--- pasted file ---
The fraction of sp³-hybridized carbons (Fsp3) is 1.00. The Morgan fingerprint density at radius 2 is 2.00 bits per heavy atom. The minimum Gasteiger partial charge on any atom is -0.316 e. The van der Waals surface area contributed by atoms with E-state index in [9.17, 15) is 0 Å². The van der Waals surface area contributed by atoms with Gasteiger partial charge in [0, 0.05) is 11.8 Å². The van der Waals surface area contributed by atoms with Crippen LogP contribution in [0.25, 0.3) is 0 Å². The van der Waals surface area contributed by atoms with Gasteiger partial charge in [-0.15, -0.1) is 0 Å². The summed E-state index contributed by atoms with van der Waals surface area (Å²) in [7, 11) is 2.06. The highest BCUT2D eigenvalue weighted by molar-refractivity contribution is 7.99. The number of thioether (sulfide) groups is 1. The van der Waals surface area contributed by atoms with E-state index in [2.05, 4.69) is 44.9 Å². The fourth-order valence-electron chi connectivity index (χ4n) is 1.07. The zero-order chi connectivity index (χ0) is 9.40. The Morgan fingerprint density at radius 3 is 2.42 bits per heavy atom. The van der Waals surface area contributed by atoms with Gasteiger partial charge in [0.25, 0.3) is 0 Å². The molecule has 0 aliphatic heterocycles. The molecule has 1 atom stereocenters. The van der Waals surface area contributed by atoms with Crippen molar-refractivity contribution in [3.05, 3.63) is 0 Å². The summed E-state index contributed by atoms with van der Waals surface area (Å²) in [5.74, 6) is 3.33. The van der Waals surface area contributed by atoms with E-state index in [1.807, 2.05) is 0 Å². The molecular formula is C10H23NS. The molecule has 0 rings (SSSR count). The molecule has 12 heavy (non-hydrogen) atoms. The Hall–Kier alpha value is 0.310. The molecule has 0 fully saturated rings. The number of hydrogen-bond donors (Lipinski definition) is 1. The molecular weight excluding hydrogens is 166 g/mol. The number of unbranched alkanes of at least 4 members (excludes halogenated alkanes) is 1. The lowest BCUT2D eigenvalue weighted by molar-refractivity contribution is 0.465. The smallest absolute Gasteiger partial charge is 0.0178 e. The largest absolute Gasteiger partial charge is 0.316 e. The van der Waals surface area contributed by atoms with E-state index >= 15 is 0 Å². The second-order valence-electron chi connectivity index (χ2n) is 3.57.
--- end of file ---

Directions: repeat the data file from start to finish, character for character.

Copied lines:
The fraction of sp³-hybridized carbons (Fsp3) is 1.00. The Morgan fingerprint density at radius 2 is 2.00 bits per heavy atom. The minimum Gasteiger partial charge on any atom is -0.316 e. The van der Waals surface area contributed by atoms with E-state index in [9.17, 15) is 0 Å². The van der Waals surface area contributed by atoms with Gasteiger partial charge in [0, 0.05) is 11.8 Å². The van der Waals surface area contributed by atoms with Crippen LogP contribution in [0.25, 0.3) is 0 Å². The van der Waals surface area contributed by atoms with Gasteiger partial charge in [-0.15, -0.1) is 0 Å². The summed E-state index contributed by atoms with van der Waals surface area (Å²) in [7, 11) is 2.06. The highest BCUT2D eigenvalue weighted by molar-refractivity contribution is 7.99. The number of thioether (sulfide) groups is 1. The van der Waals surface area contributed by atoms with E-state index in [2.05, 4.69) is 44.9 Å². The fourth-order valence-electron chi connectivity index (χ4n) is 1.07. The zero-order chi connectivity index (χ0) is 9.40. The Morgan fingerprint density at radius 3 is 2.42 bits per heavy atom. The van der Waals surface area contributed by atoms with Gasteiger partial charge in [0.25, 0.3) is 0 Å². The molecule has 0 aliphatic heterocycles. The molecule has 1 atom stereocenters. The van der Waals surface area contributed by atoms with Crippen molar-refractivity contribution in [3.05, 3.63) is 0 Å². The summed E-state index contributed by atoms with van der Waals surface area (Å²) in [5.74, 6) is 3.33. The van der Waals surface area contributed by atoms with E-state index in [1.807, 2.05) is 0 Å². The molecular formula is C10H23NS. The molecule has 0 rings (SSSR count). The molecule has 12 heavy (non-hydrogen) atoms. The Hall–Kier alpha value is 0.310. The molecule has 0 fully saturated rings. The number of hydrogen-bond donors (Lipinski definition) is 1. The molecular weight excluding hydrogens is 166 g/mol. The number of unbranched alkanes of at least 4 members (excludes halogenated alkanes) is 1. The lowest BCUT2D eigenvalue weighted by molar-refractivity contribution is 0.465. The smallest absolute Gasteiger partial charge is 0.0178 e. The largest absolute Gasteiger partial charge is 0.316 e. The van der Waals surface area contributed by atoms with E-state index >= 15 is 0 Å². The second-order valence-electron chi connectivity index (χ2n) is 3.57.